The ECB seams to have drawn out itself from a little legal jeopardy by lifting its ban on bank dividends. Nevertheless, it has created such an environment around the issue that payouts will continue to be dismally thin for the near future, something that explains the relative absence of enthusiasm shown by bank Eurozone stocks as the details have dribbled out.
The Stoxx 600 Banks index was up 0.4% in the morning on Wednesday but was still down 0.7% on the week. The ECB’s supervisory board confirmed late on Tuesday that it would permit banks to pay out up to 15% of their increasing profits over the last two years, or an amount equal to 20 basis points from their core tier 1 capital ratio (the benchmark metric for financial strength), whichever is the smaller. That’s a modest adjustment to the stronger players in a struggling industry who regardless of the pressures of pandemic-driven loan losses, high legacy costs, ultra-low interest rates and technological change are still meeting all their statutory requirements on capital and liquidity. Departing ECB board member Yves Mersch had acknowledged in an interview in November that there would be legal difficulties in trying to sustain a blanket ban beyond the end of the year. Even as it lifted the ban, it “called on” and “asked” banks to refrain from paying dividends until September, and also recommended they should go easy on bonuses for traders who almost alone have generated profits for the industry this year.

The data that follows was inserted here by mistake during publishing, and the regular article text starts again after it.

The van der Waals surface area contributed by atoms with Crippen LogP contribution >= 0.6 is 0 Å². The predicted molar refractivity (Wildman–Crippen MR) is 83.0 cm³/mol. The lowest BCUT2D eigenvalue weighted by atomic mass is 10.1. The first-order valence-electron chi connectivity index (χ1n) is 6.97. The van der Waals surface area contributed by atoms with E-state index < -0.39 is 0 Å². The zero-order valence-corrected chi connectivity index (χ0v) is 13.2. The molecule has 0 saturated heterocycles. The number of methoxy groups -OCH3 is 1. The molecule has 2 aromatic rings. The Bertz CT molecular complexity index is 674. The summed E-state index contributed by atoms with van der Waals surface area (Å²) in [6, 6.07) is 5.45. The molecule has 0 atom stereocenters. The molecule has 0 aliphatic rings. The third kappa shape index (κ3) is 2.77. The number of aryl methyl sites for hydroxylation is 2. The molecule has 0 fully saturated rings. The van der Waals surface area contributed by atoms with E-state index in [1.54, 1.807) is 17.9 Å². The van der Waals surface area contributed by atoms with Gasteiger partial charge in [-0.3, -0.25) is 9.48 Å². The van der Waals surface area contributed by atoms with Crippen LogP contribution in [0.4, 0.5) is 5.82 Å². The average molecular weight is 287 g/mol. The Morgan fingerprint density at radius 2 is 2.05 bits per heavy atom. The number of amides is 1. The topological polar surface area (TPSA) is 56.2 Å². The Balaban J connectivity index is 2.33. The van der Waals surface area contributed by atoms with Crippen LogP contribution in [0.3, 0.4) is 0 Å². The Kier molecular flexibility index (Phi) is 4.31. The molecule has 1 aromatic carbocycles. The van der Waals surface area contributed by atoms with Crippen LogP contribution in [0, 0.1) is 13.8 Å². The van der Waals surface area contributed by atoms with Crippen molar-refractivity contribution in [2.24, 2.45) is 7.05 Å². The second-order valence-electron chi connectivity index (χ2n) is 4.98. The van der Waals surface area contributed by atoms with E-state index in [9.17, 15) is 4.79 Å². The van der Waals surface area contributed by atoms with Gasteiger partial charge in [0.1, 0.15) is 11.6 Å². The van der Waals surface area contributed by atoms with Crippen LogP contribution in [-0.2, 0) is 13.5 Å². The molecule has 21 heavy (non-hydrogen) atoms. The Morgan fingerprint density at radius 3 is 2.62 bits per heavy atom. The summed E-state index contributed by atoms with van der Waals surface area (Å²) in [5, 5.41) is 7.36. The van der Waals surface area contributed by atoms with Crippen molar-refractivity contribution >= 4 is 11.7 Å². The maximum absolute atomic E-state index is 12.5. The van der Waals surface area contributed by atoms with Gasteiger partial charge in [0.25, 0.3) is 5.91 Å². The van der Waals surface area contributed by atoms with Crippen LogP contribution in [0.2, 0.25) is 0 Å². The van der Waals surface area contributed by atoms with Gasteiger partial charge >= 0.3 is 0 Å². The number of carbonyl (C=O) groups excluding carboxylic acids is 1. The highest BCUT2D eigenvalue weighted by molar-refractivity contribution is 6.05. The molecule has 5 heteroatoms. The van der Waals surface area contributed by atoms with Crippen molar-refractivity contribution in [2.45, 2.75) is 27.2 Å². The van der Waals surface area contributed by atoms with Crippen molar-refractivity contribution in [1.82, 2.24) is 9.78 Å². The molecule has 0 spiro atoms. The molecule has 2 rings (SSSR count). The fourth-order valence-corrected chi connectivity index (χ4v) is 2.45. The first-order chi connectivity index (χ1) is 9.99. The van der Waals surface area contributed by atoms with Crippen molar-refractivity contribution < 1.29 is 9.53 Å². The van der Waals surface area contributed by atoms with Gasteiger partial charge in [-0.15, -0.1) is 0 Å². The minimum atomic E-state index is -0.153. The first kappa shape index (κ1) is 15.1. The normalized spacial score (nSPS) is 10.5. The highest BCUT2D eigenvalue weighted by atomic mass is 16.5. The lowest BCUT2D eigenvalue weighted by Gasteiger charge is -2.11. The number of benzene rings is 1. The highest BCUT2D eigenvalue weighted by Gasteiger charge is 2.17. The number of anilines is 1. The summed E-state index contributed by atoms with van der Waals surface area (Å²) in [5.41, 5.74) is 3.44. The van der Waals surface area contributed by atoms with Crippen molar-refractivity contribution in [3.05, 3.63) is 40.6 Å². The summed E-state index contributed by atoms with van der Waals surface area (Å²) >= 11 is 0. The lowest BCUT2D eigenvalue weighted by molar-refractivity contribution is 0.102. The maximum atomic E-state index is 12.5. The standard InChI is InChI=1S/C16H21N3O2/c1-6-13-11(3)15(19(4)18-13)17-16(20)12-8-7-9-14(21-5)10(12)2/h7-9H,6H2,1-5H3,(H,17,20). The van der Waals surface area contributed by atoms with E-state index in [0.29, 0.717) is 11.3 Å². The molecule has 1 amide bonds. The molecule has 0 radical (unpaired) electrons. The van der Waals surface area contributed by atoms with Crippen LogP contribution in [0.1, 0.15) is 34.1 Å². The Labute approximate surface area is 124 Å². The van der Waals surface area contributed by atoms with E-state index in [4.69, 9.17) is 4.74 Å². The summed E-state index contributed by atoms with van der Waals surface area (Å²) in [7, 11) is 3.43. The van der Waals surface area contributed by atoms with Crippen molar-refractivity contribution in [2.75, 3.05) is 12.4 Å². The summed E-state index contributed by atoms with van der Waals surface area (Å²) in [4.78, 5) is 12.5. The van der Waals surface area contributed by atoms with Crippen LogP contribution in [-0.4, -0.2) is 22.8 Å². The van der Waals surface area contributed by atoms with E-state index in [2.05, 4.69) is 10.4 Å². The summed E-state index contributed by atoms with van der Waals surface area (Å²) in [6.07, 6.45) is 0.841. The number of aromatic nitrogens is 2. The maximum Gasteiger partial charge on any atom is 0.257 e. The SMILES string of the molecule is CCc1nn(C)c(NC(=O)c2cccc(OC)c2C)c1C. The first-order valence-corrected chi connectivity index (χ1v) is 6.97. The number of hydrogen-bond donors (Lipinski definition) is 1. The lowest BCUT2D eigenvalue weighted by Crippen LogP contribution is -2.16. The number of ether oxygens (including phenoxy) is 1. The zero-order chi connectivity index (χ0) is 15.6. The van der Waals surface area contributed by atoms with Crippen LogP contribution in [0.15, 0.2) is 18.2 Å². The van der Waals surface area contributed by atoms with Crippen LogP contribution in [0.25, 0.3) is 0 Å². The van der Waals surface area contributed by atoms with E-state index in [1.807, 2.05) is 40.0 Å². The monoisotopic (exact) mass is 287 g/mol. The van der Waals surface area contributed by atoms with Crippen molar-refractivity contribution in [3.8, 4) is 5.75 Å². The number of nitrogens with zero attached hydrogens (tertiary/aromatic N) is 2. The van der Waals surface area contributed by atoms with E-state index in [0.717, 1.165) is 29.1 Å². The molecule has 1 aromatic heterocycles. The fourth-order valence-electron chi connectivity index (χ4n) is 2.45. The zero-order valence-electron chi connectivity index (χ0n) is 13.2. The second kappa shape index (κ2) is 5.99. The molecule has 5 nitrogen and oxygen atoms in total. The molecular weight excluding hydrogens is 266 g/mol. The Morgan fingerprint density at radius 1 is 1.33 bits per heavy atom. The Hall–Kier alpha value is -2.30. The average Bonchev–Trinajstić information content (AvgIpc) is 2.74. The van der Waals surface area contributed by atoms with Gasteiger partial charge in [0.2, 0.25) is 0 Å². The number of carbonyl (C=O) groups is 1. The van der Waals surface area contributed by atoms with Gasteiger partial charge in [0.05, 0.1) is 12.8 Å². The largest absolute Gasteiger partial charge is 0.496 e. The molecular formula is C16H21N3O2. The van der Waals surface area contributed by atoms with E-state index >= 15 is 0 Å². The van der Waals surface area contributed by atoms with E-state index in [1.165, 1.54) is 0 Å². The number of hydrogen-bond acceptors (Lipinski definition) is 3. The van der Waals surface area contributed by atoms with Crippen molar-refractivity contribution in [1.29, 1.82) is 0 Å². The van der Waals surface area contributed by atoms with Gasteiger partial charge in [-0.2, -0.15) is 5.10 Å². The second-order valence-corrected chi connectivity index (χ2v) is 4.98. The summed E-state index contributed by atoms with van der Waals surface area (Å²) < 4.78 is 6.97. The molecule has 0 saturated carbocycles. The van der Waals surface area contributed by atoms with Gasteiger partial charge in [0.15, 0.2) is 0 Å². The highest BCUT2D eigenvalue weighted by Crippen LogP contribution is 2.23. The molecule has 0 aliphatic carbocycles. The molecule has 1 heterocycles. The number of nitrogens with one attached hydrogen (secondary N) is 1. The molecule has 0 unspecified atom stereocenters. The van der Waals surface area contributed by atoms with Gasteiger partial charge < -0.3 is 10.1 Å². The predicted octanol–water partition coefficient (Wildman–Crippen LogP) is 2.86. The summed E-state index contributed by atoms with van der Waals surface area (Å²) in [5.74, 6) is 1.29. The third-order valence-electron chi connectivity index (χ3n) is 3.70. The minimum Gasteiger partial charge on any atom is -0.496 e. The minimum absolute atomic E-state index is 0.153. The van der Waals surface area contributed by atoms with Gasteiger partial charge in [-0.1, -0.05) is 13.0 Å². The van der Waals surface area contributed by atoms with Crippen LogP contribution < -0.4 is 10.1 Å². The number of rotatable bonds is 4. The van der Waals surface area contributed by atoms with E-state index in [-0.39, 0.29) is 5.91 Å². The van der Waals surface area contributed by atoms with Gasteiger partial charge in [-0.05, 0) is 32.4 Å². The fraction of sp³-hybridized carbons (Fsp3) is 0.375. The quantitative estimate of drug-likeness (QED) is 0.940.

The ECB has emphasized that banks went into this crisis in much better shape than in 2008, holding more capital and more opportunity to absorb losses. The total CET1 ratio at the end of the first quarter was a thoroughly respectable 14.4%. The ECB’s caution is understandable. While the current economic crisis clearly started outside the banking sector, its damage could be multiplied many times over if a new crippling wave of credit losses triggers a new financial crisis. Given that the ECB is now responsible for supervising the euro zone’s largest banks, such an embarrassment could fatally undermine its credibility not just as a supervisor but also in the realm of monetary policy.